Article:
Stand up and be counted. Research shows that those with the courage to speak out are listened to, respected and rewarded. Dare to have the conversations that others shy away from.
Get ready. Prevent difficult conversations from becoming emotionally charged. Ask yourself 'What do I want to achieve here?' before you go into the conversation. The answer can act as a reminder to pull back from an argumentative stance.
Start with the facts. Sharing your feelings is a powerful way to express why something is important to you, but differentiate between facts ('the report has three errors in it'), assumptions ('it was clearly done at the last minute') and emotions ('I feel let down'). Facts are indisputable, so are easier to share first.
Describe actual behaviours. If delivering constructive criticism, avoid the infamous 'feedback sandwich' (good-bad-good). It comes across as disingenuous and dilutes the impact of your message.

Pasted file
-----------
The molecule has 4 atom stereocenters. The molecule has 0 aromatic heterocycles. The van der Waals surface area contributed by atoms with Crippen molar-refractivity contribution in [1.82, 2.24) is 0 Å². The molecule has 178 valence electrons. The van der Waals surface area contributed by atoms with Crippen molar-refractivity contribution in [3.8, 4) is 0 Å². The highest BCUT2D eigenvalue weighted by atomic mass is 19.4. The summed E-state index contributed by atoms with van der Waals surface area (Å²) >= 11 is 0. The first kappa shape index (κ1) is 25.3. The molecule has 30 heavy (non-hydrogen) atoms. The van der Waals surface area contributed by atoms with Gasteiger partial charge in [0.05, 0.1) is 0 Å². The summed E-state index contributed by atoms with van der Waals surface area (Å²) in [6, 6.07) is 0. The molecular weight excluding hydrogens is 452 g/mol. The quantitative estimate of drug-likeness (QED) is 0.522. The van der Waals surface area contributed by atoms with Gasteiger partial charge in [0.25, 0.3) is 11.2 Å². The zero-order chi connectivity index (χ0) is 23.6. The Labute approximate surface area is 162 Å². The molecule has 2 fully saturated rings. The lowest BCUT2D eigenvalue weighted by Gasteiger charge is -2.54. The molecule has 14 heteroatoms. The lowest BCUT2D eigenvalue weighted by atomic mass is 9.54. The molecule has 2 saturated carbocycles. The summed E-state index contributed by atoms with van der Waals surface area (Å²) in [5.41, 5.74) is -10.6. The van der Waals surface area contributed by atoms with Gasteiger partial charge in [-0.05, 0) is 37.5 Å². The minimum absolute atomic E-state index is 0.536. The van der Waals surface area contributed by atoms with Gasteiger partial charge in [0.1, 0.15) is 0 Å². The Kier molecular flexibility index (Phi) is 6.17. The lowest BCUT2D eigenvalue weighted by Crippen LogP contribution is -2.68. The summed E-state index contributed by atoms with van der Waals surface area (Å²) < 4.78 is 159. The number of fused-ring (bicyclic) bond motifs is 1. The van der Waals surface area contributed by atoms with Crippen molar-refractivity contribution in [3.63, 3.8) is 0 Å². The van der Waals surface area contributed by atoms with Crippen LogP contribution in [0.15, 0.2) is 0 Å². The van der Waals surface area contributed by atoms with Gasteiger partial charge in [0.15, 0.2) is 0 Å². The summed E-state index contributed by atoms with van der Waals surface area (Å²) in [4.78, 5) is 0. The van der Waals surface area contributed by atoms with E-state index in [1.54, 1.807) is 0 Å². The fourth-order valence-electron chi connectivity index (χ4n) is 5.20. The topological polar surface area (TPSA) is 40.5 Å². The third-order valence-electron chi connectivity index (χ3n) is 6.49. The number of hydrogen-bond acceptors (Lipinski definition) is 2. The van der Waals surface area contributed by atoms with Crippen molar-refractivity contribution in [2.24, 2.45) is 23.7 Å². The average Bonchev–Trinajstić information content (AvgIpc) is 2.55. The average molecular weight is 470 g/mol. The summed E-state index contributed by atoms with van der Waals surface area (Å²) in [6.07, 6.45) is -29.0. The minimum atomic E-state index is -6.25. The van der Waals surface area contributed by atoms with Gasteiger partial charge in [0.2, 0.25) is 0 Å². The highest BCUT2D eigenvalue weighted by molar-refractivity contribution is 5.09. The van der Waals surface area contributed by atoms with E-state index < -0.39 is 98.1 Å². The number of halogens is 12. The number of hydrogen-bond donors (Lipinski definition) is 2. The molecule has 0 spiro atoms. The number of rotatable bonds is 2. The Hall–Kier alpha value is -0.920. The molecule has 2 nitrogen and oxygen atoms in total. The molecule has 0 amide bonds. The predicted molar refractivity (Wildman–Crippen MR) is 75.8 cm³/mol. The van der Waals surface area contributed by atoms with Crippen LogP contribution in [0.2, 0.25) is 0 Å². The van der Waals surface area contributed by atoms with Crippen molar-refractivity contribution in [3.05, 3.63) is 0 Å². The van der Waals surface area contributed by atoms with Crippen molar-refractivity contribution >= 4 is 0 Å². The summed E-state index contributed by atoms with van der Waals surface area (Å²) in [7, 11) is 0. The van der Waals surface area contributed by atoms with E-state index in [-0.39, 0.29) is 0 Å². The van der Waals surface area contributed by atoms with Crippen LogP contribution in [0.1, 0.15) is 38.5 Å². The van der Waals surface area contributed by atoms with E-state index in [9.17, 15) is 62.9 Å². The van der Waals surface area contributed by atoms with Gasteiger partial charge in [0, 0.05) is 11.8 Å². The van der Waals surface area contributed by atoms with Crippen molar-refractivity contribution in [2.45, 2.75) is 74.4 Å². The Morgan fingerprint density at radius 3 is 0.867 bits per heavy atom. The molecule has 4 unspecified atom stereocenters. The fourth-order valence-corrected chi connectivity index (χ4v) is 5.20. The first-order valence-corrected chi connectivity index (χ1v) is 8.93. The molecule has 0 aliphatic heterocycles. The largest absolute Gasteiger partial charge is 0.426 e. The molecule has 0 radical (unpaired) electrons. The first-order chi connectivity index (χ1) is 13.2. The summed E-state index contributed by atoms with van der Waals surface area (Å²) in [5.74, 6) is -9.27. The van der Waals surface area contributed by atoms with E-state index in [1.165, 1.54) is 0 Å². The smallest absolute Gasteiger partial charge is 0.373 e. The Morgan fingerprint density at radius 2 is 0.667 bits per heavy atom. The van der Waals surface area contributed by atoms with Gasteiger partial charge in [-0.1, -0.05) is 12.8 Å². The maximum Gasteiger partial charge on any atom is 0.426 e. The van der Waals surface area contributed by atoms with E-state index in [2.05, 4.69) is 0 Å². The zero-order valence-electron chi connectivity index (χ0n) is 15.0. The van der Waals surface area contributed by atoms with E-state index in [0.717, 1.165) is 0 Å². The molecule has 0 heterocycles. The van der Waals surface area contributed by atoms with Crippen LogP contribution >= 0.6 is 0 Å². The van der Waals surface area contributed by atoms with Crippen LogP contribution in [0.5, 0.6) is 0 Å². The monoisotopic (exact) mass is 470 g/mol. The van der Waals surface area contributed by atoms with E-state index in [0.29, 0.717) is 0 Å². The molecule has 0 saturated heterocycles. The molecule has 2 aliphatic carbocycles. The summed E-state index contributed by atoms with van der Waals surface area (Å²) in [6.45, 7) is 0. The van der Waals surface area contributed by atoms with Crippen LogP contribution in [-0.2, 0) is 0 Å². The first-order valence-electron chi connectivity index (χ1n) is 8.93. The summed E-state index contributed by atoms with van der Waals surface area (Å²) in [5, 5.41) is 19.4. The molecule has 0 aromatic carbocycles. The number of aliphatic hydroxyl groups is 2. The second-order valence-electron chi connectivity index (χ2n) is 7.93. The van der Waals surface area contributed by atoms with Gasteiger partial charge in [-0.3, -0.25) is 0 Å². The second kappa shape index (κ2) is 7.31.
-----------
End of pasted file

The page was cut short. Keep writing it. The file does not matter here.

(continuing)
Allow time for reflection. Give people the chance to respond, but don't force them: arrange to talk about it later.
Open up. Listen without showing any negative or defensive emotions (this will be difficult, but is essential). Show that you understand not only what they are saying but how they feel.
Collaborate. When asked about the turning point in the Cold War, Gorbachev replied that the crucial moment came at the 1986 Reykjavik summit with Reagan. This was the first time the leaders had entered into genuine dialogue, sharing their values, assumptions and aspirations. Their resulting trust and understanding began to reverse the nuclear arms race. Ask questions and work together without judgment.
Keep moving. If you can't agree on an issue, don't waste hours debating it. This conflict quicksand will get you nowhere. Park the issue and move on - you can always come back to it.